The US-EU Relationship is Key to Both Sides and World Peace

Source: Euractiv

The US-EU relationship has been damaged during the Donald Trump administration. The Transatlantic alliance can only be rebuilt if it is redefined. Trust has been broken on several US commitments and Europe will no longer accept being treated as obsolete.

Whether intentional or not, the geopolitical scene is different since Trump, yet increasingly confrontational.

Russia and China present a united front to the West — but there’s plenty of potential for friction. Russia’s foreign minister, Sergei Lavrov, and his Chinese counterpart, Wang Yi, met last March and signed a declaration, which pledged to reject the politicization of human rights and interference in their countries’ internal affairs — clearly aimed at the West.

On the other side of this unholy alliance, both the United States and the European Union need to face a new reality: they cannot succeed without a strong partnership. Indeed, like the EU-US agenda for Global Change (December 2020) states: “Our joint commitment is essential in a world where authoritarian powers seek to subvert democracies, aggressive actors try to destabilize regions and institutions, and closed economies exploit the openness our own societies depend on.”

At the core of this ambition are strong values. In the words of Ursula von der Leyen, President of the European Commission: “the transatlantic alliance is based on shared values and history, but also interests: building a stronger, more peaceful and more prosperous world.”

Even though there is a new and positive political momentum, embedded in shared values, redefining the US-EU alliance might be different for each party.

At the center of this difference in vision lies the question of the United States’ constitutional resilience. The Trump Presidency has evidenced the power of the White House to withdraw from treaties and commitments related to open skies surveillance, nuclear arms control (including Iran), global warming, UN human rights, NAFTA, among many others. In the middle of a global pandemic, dropping the US commitment to the World Health Organization was a tricky bet. This raises significant doubts about the trustworthiness of the signature of a US President.

If Europe is forced to question the US’ commitments every four years, diplomacy and leadership alone will never be enough.

The NATO alliance is critical but it also needs to be redefined. The NATO 2030 Plan will aim toreinforc[e] Allied unity, solidarity, and cohesion, including to cement the centrality of the transatlantic bond.”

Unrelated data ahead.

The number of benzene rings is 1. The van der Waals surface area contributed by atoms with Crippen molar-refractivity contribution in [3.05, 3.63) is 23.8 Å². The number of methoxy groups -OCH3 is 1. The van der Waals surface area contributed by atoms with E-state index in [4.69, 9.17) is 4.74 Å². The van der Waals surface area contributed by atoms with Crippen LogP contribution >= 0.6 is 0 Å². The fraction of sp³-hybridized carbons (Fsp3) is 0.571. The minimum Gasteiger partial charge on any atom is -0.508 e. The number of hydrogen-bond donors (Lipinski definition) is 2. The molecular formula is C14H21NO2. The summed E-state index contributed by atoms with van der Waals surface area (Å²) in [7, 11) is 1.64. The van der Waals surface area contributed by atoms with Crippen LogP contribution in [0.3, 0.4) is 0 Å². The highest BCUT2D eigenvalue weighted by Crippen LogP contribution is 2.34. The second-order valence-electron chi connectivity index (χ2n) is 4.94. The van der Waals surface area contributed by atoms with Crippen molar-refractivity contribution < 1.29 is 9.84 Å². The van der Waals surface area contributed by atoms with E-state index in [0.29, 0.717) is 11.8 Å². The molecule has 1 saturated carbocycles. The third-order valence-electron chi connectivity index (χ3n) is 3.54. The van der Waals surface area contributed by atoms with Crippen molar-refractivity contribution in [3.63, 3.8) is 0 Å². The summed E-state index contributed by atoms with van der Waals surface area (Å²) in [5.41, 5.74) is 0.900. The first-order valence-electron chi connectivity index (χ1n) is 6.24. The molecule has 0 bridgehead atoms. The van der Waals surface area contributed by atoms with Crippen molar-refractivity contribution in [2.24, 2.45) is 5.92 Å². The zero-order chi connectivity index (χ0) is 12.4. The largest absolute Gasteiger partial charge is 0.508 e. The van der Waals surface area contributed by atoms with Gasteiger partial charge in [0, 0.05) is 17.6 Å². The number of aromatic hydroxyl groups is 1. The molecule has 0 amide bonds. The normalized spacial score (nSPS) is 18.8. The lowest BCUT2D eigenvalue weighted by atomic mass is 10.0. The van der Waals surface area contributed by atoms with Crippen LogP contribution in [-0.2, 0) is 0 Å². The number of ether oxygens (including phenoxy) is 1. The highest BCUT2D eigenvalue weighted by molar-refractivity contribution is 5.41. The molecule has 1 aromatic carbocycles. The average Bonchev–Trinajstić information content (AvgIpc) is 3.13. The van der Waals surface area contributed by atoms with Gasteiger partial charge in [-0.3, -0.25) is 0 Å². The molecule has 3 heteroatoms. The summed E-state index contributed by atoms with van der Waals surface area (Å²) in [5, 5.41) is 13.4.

Are the US and EU truly committed to multilateral cooperation? It requires leadership on both sides of the Atlantic.

By concentrating on areas of cooperation, the US and the EU can reinforce their relationship and rebuild trust. Doing so must also include recognition of cultural differences between the parties.

1. China is a thorny problem because it is multifaceted. There is no good compromise possible on China’s disregard for human rights. The risk of military intervention, whether in Taiwan or the China Sea, is a common undertaking. Contrary to the EU, the US has for too long upheld the illusion that it can, and is entitled to, change regimes abroad: many wars were predicated on this idea. The economic relationship can be in the mutual interest, provided that security is not compromised.

2. Climate Change was denied by the Trump administration and the Republican Party. Europe is a global leader in addressing climate change. If the US wants to join that effort, it needs to accept scientific evidence. The US must secure its alliance by proving that climate commitments are not easily reversible and by installing private and public investments to improve the climate situation. Today, there appears to be hope, with the US and EU having largely convergent climate plans.

3. Immigration is a shared experience between the United States and Europe. Migrations across countries are as old as mankind, and migrants are not the enemy as long as we learn from our mistakes. Europe and the US appeal to geographically different populations. With an aging and declining population, the West will need migrants.

Source: UNHCR

It is critical to create a permanent infrastructure and integration with the UN High Commissioner for Refugees that will prioritize those who flee prosecution and war from those who are seeking better pastures. Europe and the US have an opportunity to drive this world effort.

The convergence of values and interests between the US and Europe is unquestionable. The last four years have destabilized and weakened this vital relationship on both sides of the Atlantic Ocean. A respectful and level playing field is the only way to restore trust and confidence. World peace is at stake.

CEO at Galileo Global Advisors and Adjunct professor Columbia Law School.

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